LONDON - Wall Street headed for another day of gains on Thursday as investors banked on peaking inflation persuading central banks to dial back on their anticipated interest rate hikes in September.
The prospect of less aggressive tightening in borrowing costs sent the dollar lower, while oil prices rallied after the International Energy Agency raised its oil demand growth forecast for this year.
Figures on Wednesday showed that U.S. consumer prices (CPI)were unchanged in July compared with June, a two-year rise in inflation stopped in its tracks by a drop in gasoline prices.
The S&P 500 futures and Nasdaq futures were up about 0.35%.
Before Wall Street's opening bell, however, investors will scrutinise U.S. producer prices data for further clues on inflation, along with the latest jobless claims numbers.
"For the first time in long time we had a bit of good news so markets may extend this rally," said Grace Peters, EMEA head of investment strategy at JPMorgan Private Bank.
"We agree with the direction of travel, but if you dig into the CPI data you can see in the details that inflation is broad and pretty sticky and will come down only slowly from here," she said.
This means the Fed may step down the pace of rate hikes from 75 basis points to 50 basis points, Peters said.
In Europe, the STOXX index of 600 leading companies was up flat. The MSCI all country index slightly firmer, though it remains down about 14% for the year, wiping out most of 2021's 17% advance.
The World Federation of Exchanges said $18 trillion has been wiped off global markets in the first half of 2022, a 15% drop in stock market capitalisation, as the global economy tries to recover from COVID-19 and deal with fallout from war in Ukraine.
The dollar lost further ground against other major currencies, down 0.238% as traders reined in bets of aggressive rate hikes.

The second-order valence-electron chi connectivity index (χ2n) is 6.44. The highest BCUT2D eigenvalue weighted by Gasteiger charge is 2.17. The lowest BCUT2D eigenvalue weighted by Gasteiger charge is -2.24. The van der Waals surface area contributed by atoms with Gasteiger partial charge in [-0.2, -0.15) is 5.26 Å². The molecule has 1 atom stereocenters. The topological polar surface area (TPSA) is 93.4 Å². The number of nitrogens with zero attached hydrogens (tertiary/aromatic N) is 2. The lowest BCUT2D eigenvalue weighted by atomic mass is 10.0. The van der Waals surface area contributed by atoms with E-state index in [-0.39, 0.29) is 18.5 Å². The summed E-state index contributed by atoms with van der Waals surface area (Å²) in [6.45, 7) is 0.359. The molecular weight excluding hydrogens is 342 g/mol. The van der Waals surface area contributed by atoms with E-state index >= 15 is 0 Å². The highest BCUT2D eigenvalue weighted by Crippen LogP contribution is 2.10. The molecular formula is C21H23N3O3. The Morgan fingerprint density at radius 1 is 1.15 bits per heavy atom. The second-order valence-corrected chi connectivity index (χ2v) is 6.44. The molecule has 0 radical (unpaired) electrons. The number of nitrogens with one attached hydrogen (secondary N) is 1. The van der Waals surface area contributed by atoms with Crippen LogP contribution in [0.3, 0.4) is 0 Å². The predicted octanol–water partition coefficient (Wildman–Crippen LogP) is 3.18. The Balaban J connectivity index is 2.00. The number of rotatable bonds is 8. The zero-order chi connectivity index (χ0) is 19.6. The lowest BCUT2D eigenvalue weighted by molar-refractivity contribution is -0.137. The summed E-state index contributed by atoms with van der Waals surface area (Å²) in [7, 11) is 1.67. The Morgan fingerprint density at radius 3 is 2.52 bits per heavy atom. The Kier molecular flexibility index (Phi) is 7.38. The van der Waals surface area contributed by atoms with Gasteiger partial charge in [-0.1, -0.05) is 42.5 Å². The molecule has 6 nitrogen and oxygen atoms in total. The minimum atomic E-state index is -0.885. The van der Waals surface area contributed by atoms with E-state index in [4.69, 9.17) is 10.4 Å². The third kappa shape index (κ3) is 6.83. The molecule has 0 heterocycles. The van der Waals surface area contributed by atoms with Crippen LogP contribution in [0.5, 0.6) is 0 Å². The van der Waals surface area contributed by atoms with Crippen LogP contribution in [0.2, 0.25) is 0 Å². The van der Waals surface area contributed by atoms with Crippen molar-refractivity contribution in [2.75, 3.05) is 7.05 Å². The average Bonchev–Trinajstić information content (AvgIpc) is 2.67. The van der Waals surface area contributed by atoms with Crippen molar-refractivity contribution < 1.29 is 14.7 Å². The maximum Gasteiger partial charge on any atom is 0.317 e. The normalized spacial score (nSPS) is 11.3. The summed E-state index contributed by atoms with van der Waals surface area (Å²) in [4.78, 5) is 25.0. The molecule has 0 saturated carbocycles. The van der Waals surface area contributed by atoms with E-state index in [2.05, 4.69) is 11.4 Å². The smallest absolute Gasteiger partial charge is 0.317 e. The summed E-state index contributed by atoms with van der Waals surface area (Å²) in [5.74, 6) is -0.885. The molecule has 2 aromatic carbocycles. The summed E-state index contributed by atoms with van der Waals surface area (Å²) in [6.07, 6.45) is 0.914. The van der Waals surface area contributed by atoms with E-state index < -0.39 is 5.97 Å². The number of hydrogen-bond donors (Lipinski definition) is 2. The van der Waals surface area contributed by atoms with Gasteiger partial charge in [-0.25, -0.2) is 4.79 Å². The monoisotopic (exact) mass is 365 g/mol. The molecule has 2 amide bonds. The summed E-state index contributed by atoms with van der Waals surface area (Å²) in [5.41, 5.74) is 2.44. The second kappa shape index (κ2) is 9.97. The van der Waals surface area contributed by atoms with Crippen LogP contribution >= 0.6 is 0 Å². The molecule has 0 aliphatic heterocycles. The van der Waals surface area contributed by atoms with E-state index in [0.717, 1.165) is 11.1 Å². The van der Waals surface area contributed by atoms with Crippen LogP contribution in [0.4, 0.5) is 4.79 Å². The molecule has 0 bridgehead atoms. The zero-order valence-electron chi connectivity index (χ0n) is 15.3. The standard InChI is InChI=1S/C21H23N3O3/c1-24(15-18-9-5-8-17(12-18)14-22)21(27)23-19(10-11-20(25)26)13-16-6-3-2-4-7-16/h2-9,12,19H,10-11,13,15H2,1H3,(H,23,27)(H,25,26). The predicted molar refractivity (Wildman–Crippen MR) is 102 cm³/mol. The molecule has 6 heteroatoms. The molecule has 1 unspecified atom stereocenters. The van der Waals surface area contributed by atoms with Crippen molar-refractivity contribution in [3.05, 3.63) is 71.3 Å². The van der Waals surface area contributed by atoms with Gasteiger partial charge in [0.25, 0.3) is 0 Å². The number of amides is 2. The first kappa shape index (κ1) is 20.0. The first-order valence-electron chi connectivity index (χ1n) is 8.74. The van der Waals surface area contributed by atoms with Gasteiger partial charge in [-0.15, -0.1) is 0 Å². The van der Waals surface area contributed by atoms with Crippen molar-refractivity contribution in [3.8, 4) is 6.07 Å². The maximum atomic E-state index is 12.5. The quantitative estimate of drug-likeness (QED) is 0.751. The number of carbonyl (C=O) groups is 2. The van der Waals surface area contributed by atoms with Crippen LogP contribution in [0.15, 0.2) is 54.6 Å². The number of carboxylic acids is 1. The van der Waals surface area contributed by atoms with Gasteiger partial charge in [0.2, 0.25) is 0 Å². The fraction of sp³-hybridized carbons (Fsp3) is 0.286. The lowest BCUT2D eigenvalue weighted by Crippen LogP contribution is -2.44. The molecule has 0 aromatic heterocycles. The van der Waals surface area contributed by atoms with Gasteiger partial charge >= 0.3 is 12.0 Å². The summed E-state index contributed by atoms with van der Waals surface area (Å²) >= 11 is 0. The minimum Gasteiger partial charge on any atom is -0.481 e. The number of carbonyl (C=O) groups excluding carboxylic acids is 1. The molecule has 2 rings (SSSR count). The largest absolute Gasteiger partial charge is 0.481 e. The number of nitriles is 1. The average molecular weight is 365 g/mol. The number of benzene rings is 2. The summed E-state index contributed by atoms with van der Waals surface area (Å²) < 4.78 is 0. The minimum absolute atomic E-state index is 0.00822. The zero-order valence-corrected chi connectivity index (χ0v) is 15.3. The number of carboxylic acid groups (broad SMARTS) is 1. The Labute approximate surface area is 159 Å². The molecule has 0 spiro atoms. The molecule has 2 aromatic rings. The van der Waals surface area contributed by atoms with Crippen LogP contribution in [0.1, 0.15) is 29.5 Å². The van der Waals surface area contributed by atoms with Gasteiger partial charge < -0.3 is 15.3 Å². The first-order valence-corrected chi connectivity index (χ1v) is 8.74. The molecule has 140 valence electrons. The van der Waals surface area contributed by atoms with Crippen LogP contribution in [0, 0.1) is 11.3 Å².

"We think a Fed doing battle with higher core inflation will keep the dollar supported on dips - especially against the euro and yen," ING said in a note.
PPI NEXT STOP
Overnight on Wall Street, the S&P 500 rose more than 2%, while the Nasdaq Composite added 2.9%. The Nasdaq has now gained more than 20% from its June low.
"Rising real yields, due to the Fed's commitment to fighting inflation, have been an enormous problem for valuations in 2022, so any dovishness is seen as positive by the stock market, particularly for the highest valued companies," said Oliver Blackbourn, multi-asset portfolio manager at Janus Henderson Investors.
"However, the potentially more dovish outlook undermined a key support for the U.S. dollar."
U.S. policymakers left no doubt they would continue to tighten monetary policy until price pressures were fully broken.
San Francisco Fed President Mary Daly, in an interview with the Financial Times, warned it is far too early for the U.S. central bank to declare victory in its fight against inflation and a half-percentage point rate rise in September was her baseline.
Yields on U.S. Treasuries were slightly weaker at 2.7698%.
Brent crude futures gained 0.8% to $98.19 a barrel, while U.S. West Texas Intermediate crude futures advanced 0.9% to $92.70.
Spot gold was flat at $1,792 per ounce.
MSCI's broadest index of Asia-Pacific shares outside Japan surged 1.4% to the highest in six weeks, buoyed by a 1.8% jump in Hong Kong, a 1.2% advance in South Korean shares and a 1.5% gain in China's blue chips .
(Additional reporting by Stella Qiu and Alun John; Editing by Alexander Smith, Elaine Hardcastle)